Women in Iraq mark International Women's Day in protest squares across the country and stress their important role in Iraqi society.
As the protests across Iraq continued, International Women’s Day was not forgotten in the protests squares, where women have been playing important roles. Women have both actively participated in the protests since their inception and have also provided support, whether moral or medical or otherwise.
In addition, women have acted as activists and journalists in the field, which, on occasion, have proven to be risky affairs, as kidnappings have abounded over the past few months.
Outside of the protest scene, women have proven themselves at the highest levels, taking high-ranking political positions and playing active roles in civil society organisations seeking to bring about positive social changes in Iraq.
They have been leading the charge to raise awareness of women’s rights and problems in hope of empowerment in post-ISIS era, despite the severe challenges that they continue to face.
Organisations such as the Masalla Organisation have been active in setting up workshops to help women gain skills in daily life to become more active in the workforce and more self-reliant.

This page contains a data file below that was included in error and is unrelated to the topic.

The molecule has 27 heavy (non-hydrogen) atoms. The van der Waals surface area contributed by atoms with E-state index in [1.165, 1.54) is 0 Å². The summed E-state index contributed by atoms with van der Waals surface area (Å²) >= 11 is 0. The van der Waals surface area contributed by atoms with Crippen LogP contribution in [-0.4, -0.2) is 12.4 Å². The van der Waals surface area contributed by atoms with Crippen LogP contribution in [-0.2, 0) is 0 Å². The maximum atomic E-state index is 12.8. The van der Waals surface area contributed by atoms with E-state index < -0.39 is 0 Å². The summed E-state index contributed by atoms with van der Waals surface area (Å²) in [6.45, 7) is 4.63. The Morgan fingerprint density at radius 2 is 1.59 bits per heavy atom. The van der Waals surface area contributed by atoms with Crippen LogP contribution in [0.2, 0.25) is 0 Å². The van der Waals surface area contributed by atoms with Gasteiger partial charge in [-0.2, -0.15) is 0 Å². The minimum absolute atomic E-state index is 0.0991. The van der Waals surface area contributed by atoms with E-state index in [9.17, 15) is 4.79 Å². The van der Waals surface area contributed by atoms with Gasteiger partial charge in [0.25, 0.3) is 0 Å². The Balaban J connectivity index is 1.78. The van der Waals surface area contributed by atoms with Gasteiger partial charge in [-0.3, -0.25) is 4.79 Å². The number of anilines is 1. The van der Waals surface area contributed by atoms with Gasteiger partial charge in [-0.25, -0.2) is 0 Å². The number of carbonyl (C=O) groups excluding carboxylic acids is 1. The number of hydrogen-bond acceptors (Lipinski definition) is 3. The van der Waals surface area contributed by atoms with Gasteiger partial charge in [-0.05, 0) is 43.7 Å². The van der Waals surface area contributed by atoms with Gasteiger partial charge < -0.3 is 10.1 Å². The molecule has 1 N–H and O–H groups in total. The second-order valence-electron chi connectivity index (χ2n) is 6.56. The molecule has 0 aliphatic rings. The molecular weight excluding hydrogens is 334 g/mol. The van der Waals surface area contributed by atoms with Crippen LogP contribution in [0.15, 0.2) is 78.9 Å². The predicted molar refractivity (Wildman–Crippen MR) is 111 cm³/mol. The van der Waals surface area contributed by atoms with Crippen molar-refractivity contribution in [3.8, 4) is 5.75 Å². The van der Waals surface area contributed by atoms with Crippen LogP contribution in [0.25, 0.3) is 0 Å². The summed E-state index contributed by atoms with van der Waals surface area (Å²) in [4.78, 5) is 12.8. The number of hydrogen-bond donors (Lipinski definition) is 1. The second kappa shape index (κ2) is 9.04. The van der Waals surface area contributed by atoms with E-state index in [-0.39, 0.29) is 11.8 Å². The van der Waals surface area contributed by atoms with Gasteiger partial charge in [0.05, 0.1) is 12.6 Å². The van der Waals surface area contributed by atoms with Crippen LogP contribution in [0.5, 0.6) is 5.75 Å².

The education of girls and women has also been a focal point in women’s empowerment in Iraq. For instance, the Wajdan School in Basra is a catch-up school that not only caters to such women and girls who have missed out on education.
The situation regarding the representation of women in politics is said to be even better in the Kurdistan Region of Iraq (KRI):
“I think that Kurdish women have achieved quite a few things in many fields. On the legal level, we are seeing progress when compared to other regions in Iraq. The Speaker of Parliament in Kurdistan is a woman, and there is a good number of women in the Council of Ministers. We hope the number will increase”, stated Bakhshan Zankanah, a women’s rights activist in the KRI.
Things have changed drastically since the downfall of ISIS rule in Iraq. The violence committed against women living under ISIS rule was unprecedented, with the enactment of extremely repressive laws targeting women. The terrorist group was also involved in a “sex trade” of Yazidi women in both Iraq and Syria. These crimes have now abated in Iraq and the most prominent challenges now include legal barriers that obstruct the equality of men and women as well as social stereotypes and prejudices.